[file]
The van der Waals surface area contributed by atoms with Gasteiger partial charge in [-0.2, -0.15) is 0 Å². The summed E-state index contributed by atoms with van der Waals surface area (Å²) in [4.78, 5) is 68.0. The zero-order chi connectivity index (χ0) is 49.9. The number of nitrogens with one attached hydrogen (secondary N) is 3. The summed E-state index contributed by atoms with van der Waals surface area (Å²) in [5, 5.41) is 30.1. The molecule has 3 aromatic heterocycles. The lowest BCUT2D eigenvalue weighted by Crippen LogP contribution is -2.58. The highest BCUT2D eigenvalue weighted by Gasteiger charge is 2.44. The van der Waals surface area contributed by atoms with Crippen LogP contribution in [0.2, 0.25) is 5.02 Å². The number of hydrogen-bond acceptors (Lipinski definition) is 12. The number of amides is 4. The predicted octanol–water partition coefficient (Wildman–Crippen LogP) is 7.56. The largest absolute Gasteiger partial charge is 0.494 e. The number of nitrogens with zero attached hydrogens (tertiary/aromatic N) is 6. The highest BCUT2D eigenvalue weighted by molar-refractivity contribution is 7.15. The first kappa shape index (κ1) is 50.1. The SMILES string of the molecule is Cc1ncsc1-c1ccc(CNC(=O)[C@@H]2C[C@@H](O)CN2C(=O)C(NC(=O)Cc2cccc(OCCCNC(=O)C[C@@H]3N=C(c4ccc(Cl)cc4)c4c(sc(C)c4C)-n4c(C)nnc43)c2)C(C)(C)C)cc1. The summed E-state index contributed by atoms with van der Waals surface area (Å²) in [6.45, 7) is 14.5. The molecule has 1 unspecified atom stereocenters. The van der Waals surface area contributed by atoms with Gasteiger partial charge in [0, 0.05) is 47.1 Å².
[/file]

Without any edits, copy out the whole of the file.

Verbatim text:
The van der Waals surface area contributed by atoms with Gasteiger partial charge in [-0.2, -0.15) is 0 Å². The summed E-state index contributed by atoms with van der Waals surface area (Å²) in [4.78, 5) is 68.0. The zero-order chi connectivity index (χ0) is 49.9. The number of nitrogens with one attached hydrogen (secondary N) is 3. The summed E-state index contributed by atoms with van der Waals surface area (Å²) in [5, 5.41) is 30.1. The molecule has 3 aromatic heterocycles. The lowest BCUT2D eigenvalue weighted by Crippen LogP contribution is -2.58. The highest BCUT2D eigenvalue weighted by Gasteiger charge is 2.44. The van der Waals surface area contributed by atoms with Crippen LogP contribution in [0.2, 0.25) is 5.02 Å². The number of hydrogen-bond acceptors (Lipinski definition) is 12. The number of amides is 4. The predicted octanol–water partition coefficient (Wildman–Crippen LogP) is 7.56. The largest absolute Gasteiger partial charge is 0.494 e. The number of nitrogens with zero attached hydrogens (tertiary/aromatic N) is 6. The highest BCUT2D eigenvalue weighted by molar-refractivity contribution is 7.15. The first kappa shape index (κ1) is 50.1. The SMILES string of the molecule is Cc1ncsc1-c1ccc(CNC(=O)[C@@H]2C[C@@H](O)CN2C(=O)C(NC(=O)Cc2cccc(OCCCNC(=O)C[C@@H]3N=C(c4ccc(Cl)cc4)c4c(sc(C)c4C)-n4c(C)nnc43)c2)C(C)(C)C)cc1. The summed E-state index contributed by atoms with van der Waals surface area (Å²) in [6.45, 7) is 14.5. The molecule has 1 unspecified atom stereocenters. The van der Waals surface area contributed by atoms with Gasteiger partial charge in [0, 0.05) is 47.1 Å².